Calculation of strain prior to necking
Calculation of true strain prior to necking is very simple. You will need to determine the length of the material that will be placed under stress or load.
Consider an example of a rubber band 1 inch long and use a rule to measure its length in an unstretched position.
As you apply tension to the rubber band, its length will increase. Tension can be applied by holding one end of the rubber band while pulling the other in opposite direction. Again, use a ruler to measure the length of the stretched rubber band.
For example, the length of the rubber band was increased to 2 inch after tension was applied.
Next, you will be required to divide the extended length of the rubber band by the actual length of the material, which will be 2/1 = 2.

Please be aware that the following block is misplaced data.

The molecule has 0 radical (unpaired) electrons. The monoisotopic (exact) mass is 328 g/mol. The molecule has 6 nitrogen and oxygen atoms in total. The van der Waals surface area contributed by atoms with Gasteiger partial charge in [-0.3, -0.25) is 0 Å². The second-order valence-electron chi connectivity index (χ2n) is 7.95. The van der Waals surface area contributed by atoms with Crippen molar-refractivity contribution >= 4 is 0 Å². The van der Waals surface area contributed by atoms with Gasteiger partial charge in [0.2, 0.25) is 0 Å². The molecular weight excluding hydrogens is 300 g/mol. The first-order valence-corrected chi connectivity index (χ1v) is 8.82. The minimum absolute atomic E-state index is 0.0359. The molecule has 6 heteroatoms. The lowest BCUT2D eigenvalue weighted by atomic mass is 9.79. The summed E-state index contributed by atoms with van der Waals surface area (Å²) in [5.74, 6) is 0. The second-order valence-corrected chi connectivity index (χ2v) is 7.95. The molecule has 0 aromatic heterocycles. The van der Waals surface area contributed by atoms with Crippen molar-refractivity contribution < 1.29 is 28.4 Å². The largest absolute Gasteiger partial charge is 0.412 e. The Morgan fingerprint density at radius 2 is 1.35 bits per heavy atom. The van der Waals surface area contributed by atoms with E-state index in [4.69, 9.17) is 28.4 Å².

Now use a scientific calculator to take the natural logarithm of the length ratio. The natural logarithm function is usually represented by LN or ln abbreviation on the calculator. Taking log of the 2, the answer will be 0.693, which is the strain prior to necking or deformation of the material.
Calculation of strain after necking
True strain after necking can be calculated using the areas of the material before and after applying tension. Divide the actual area by the necking area and then take the natural logarithm to determine the true strain after the necking process.